COLUMN: Northern Kentucky University basketball coach John Brannen sure to become hot commodity

Other schools will notice big turnaround

HIGHLAND HEIGHTS, Ky. -- Northern Kentucky University fans certainly don’t want to hear it.

Not while they’re basking in one of the real feel-good stories of this men’s basketball season -- a team in its first year of eligibility to make the NCAA tournament doing just that, winning the Horizon League tournament for an automatic bid.

It’s also a team that cracked 20 wins for the first time since moving to Division I in 2012. The team has improved its win total by 15 and counting from last season. Yes, everything is looking up in Highland Heights.

Except there is one thing that happens when your team gets good.

Yes, a nasty byproduct of winning is inevitable --- your coach becomes the shiny object that catches the attention of other programs’ eyes. And NKU coach John Brannen has all the makings of someone who will make the short list for bigger programs in need.

At 43, Brannen is young and not a retread who has bounced from program to program. He also has an excellent basketball pedigree: He played for Billy Donovan at Marshall University. Donovan, a Rick Pitino disciple himself, went on to win two national championships as Florida’s head coach. Brannen also served as a top assistant for Anthony Grant at Virginia Commonwealth and Alabama.

Along the way, Brannen has established himself as a terrific recruiter. He’s already shown that in his first two seasons at NKU, nabbing Kentucky's Mr. Basketball Carson Williams and finalist Mason Faulkner, among other decorated high school stars.

But what will be noticed the most by other schools is the turnaround NKU has had this season -- the second-biggest turnaround wins-wise in Division I behind Minnesota. It was strong enough to earn Brannen the Horizon League Coach of the Year Award.

It should be noted that Brannen himself has shown no indication that he’s looking to be on the move. There’s plenty of reason why he would want to settle in here. He’s a native of Alexandria, so his family is here, including a brother who coaches high school hoops at Walton-Verona. He’s also a Newport Central Catholic graduate. In fact, Brannen is in the Thoroughbreds’ athletic hall of fame for his hoops career there.

Regardless of his intentions, the vultures will start poking around about Brannen. It’s nothing new to other schools in our area.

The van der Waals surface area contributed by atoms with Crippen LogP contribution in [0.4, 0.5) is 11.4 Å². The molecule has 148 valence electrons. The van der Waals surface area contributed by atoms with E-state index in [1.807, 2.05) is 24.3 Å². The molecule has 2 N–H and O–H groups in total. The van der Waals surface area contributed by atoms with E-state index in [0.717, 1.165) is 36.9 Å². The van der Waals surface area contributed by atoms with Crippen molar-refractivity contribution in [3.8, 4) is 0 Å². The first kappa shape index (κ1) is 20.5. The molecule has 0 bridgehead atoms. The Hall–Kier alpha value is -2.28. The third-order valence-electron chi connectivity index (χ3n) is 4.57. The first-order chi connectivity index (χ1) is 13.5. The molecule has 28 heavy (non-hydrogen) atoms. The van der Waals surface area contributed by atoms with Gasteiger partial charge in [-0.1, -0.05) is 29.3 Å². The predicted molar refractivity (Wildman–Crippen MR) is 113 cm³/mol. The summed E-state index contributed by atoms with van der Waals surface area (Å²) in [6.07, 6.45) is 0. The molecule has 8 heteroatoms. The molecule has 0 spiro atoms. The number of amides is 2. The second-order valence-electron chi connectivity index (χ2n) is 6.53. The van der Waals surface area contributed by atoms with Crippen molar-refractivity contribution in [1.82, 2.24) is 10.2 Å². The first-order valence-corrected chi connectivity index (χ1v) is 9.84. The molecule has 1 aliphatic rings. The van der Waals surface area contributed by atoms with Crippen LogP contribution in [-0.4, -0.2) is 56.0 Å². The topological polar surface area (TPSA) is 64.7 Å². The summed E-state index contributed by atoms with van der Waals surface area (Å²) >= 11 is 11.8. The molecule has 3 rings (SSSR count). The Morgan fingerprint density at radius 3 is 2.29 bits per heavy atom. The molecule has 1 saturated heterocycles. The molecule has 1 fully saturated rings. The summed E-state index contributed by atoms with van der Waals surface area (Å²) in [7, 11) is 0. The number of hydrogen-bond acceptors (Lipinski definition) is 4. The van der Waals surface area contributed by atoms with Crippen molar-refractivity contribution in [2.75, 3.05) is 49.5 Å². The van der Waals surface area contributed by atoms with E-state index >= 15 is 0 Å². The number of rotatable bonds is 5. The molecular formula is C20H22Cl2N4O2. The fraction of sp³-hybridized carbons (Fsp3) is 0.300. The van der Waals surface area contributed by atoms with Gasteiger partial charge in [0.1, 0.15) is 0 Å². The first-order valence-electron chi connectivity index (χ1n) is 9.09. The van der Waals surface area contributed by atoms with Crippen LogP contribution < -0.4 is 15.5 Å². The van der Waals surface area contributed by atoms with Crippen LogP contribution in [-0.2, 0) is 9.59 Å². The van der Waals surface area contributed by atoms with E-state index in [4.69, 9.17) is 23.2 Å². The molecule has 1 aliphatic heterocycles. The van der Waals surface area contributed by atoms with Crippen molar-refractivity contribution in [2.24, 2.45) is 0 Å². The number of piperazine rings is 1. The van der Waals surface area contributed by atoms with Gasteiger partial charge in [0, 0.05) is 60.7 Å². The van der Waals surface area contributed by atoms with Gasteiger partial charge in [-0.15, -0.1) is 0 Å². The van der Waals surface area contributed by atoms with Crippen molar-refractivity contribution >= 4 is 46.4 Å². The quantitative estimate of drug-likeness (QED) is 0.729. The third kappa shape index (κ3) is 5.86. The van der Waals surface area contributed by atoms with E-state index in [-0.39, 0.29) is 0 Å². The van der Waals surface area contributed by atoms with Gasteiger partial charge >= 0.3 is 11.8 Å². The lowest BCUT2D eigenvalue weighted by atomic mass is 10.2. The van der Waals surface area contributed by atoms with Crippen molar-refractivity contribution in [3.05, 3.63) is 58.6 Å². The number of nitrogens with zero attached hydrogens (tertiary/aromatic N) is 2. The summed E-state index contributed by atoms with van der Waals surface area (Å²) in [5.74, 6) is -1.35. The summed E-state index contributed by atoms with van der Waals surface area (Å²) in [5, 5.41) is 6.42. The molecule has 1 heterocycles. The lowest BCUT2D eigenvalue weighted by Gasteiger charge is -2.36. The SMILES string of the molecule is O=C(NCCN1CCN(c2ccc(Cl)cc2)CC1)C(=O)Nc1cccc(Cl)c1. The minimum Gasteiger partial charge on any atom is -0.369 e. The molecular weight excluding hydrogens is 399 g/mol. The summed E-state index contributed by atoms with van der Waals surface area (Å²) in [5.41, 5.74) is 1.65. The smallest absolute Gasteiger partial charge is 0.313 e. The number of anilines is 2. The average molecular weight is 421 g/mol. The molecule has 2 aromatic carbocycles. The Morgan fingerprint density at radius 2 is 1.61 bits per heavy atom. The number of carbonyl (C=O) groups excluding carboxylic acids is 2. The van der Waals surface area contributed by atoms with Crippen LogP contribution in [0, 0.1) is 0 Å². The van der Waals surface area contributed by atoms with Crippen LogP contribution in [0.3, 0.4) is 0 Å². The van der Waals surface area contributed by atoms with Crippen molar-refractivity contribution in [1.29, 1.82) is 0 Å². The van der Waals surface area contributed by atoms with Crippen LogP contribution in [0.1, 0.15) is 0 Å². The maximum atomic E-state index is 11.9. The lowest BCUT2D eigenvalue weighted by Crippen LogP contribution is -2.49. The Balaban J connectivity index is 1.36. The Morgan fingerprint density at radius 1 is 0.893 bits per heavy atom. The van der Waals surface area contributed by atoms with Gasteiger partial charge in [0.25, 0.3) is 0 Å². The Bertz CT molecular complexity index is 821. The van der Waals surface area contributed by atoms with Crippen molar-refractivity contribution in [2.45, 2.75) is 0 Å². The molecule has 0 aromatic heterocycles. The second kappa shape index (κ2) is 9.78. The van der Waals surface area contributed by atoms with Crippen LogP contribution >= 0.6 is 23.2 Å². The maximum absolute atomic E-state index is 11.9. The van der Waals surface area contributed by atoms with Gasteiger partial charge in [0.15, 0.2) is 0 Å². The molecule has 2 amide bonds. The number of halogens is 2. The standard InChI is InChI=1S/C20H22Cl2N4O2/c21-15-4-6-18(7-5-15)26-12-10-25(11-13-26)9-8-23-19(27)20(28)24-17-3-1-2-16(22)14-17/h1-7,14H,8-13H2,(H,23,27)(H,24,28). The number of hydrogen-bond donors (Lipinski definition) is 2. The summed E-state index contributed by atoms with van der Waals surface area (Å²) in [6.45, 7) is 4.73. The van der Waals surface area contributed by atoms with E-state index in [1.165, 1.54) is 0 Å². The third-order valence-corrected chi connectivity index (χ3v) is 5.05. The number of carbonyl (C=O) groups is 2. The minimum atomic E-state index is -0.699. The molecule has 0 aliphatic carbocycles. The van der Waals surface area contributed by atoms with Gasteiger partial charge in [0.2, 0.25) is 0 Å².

Miami University is called the Cradle of Coaches for producing some of the greatest college football coaches of all time, including Woody Hayes, Ara Parseghian and Bo Schembechler. They ended up legends at Ohio State, Notre Dame and Michigan, respectively.

The University of Cincinnati has had its fair share of coaches poached. In football, Bearcats fans watched Mark Dantonio, Brian Kelly and Butch Jones build up the program to a nationally prominent level, only to move on to Michigan State, Notre Dame and Tennessee, respectively. (It should be noted, UC took both Kelly and Jones from Central Michigan, so don’t feel too sorry for the Bearcats.)

UC basketball has been more stable, but Bob Huggins was constantly rumored to be courted by his alma mater West Virginia while employed by UC, and current coach Mick Cronin as recently as last year was reportedly getting heavy interest from Nevada-Las Vegas.

Meanwhile, Xavier would be most suited to tell NKU what we’re talking about here: Musketeers basketball fans have watched a succession of Pete Gillen (Virginia), Skip Prosser (Wake Forest), Thad Matta (Ohio State) and Sean Miller (Arizona) all parlay great success at Xavier into big-time jobs.

Current Xavier coach Chris Mack has kept the winning tradition going, but hasn’t jumped at the high-profile jobs linked to him. Rest assured though, they’ll keep coming for Mack. He's a local guy -- like Brannen and Cronin -- so Muskie fans can cross their fingers that hometown favoritism will keep Mack here.

NKU fans have their fingers crossed for the same with Brannen. But if Missouri or North Carolina State comes calling, it might be hard to say no. At a school where you not only have to vie with UC and Xavier for attention locally, but also have to share a state with the Kentucky Wildcats and Louisville Cardinals, it might be nice to be a big fish in another pond.

Also, while the Horizon League is a solid mid-major conference, it would be nice to be in a league that gets more than one tournament berth.

And the paycheck has to be considered -- you can’t fault a coach for building financial security for his family.

Regardless of what the future holds, Norse Nation should enjoy what’s happening right now. This is a program swiftly on the rise and is validating the move to DI.

Win or lose the rest of this postseason, the future is bright and that’s largely due to John Brannen’s brilliance.

Just know, though, that brilliance will be noticed far beyond Highland Heights.

Dave Niinemets is a Digital Enterprise Editor at and oversees sports content for the digital team.

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